Extending Google: First Look at SemantiFind
Just stumbled upon SemantiFind via T3N, and then upon the review on ReadWriteWeb from last week Thursday.
What’s it about? Semantifind is an IE and FF browser plug-in that extends Google’s search functionalities, most notably through a typeahead functionality that allows you to refine your search results before hitting ‘enter’. ReadWriteWeb wasn’t too impressed though:
Unfortunately, SemantiFind is one of those tools that’s good in theory, but not so good in practice. When performing some test searches, results were not as precise as they should have been. For example, in the above-mentioned search for “Georgia,” a search for the U.S. state returned Google results for the country as well.
Ambiguities due to homonyms such as Georgia vs Georgia, or Java vs Java are among the faves of people who are trying to pitch a semantic tool to you – but I really wonder whether the effects of homonyms aren’t highly overrated? How often do people really search for these, and in particular search for these without context, i.e. further search terms such as in ‘Georgia Tech’, ‘Georgia war’, ‘Java Coffee’ or ‘Java bugs’?
I must say I was quite impressed by the choice of search terms offered, and if you (like me) are easy prey for the serendipity effect, then SemantiFind can please and distract you endlessly. Here is a preview of what appears if you enter ‘serendipity’ – please note the preview of possible descriptions and definitions which you get on the Google homepage with the plugin (click > big):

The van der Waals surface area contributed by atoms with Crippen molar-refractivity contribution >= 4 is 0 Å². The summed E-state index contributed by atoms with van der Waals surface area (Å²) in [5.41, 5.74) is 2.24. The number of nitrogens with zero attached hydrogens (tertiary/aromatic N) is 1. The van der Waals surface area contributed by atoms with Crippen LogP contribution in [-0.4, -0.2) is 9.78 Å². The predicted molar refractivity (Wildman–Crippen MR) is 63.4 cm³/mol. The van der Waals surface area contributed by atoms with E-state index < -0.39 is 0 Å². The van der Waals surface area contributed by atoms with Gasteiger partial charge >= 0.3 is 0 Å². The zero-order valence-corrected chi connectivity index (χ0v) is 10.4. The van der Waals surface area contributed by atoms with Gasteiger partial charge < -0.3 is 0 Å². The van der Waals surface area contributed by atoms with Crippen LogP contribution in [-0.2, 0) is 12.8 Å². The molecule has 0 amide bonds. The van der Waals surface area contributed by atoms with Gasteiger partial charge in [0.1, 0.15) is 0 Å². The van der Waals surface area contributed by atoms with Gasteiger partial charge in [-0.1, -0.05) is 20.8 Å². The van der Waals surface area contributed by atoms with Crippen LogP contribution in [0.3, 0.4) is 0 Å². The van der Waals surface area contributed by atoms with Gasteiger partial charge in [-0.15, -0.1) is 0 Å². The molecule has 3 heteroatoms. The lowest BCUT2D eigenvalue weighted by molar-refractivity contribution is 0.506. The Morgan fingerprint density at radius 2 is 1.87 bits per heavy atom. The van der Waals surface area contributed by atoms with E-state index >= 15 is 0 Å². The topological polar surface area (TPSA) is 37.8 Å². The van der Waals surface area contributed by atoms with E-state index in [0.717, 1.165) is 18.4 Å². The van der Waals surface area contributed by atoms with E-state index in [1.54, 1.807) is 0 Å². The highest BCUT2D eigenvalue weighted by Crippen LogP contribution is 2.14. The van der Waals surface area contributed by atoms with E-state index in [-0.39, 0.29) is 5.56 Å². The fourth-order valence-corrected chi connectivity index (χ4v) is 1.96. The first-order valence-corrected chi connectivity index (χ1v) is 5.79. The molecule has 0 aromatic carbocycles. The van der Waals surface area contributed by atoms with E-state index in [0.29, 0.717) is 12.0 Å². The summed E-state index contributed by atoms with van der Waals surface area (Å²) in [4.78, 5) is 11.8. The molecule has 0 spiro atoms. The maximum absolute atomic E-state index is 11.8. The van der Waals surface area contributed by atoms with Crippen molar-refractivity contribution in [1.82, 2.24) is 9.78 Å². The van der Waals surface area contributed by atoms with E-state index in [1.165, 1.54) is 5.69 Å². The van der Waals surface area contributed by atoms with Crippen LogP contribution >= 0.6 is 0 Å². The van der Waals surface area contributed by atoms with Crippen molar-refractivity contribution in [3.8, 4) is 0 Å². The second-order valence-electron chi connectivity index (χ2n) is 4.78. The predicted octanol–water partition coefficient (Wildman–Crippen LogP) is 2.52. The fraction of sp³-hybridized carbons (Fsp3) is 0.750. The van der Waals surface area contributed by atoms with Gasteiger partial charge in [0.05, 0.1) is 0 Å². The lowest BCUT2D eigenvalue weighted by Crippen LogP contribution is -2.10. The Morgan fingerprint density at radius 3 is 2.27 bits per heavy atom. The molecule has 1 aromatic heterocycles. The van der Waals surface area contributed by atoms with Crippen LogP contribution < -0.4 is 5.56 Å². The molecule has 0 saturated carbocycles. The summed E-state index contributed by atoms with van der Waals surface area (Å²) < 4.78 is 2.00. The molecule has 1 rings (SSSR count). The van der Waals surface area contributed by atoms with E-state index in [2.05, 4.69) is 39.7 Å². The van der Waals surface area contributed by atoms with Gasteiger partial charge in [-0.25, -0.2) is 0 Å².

Once you pick a term it turns into a kind of button (just slightly annoying: you cannot edit a term after it’s turned into a button, but would have to delete the whole thing and type again if you want to change your search query):
And then, what happens? On the search results page, you see results filtered by SemantiFind’s user-generated, user-approved labels on top of the other search results – which irritated me at first as it comes across as a search engine within the search engine. Admittedly: I’d rather sift through 13 results than through 10,900,00 search results (even though I never make it to the end of Google’s search list anyway; does anybody?) – but does the article about trees doing their best work with thermostats at 70Â° really deserve the second rank in SemantiFind’s list of recommended search results?
So while I agree with RWW that this “just goes to show why search engines that rely on people to filter the results might not work. Human error shouldn’t be a factor in web searches”, I am still quite fond of the suggestions and definition previews. I would probably use SemantiFind regularly if they allowed me to configure the plugin in such a way that I’d get the suggestions on the input page, but not the recommended results on the results page.
What’s the source of these results anway? SemantiFind’s recommended results seem to rely entirely on input generated by users – to add input, you need to install their toolbar and start adding labels to websites; if a website has been labeled before, you can confirm or reject existing labels. What’s nice: a label recommender (only presumably the same one that’s used for search queries) reduces ambiguity. What’s curious: You can also browse the pages you have already labeled in what they call your “catalogue” – which makes the service even more reminiscent of a bookmarking service, and which makes me wonder whether one shouldn’t possibly link this with a del.icio.us/Mr.Wong/Bibsonomy/Faviki account (Faviki would probably be the best, considering their tag recommendations are based on DBpedia, and considering that Faviki just added 1 million new tags and now holds more than 5 million tags across all languages)
Questions that remain: I’d really like to know how they maintain their list of suggested labels – ambiguity, typos, plurals forms, i.e. the usual folksonomy issues must be a big challenge. Also, I’d like to know where they get their definitions in the preview from – from Google? Or are these user-generated as well? There must, after all, be some use for the “request a new definition” form?
Too bad they don’t have a blog to which one could send a track back, and there is nothing much on their company page either.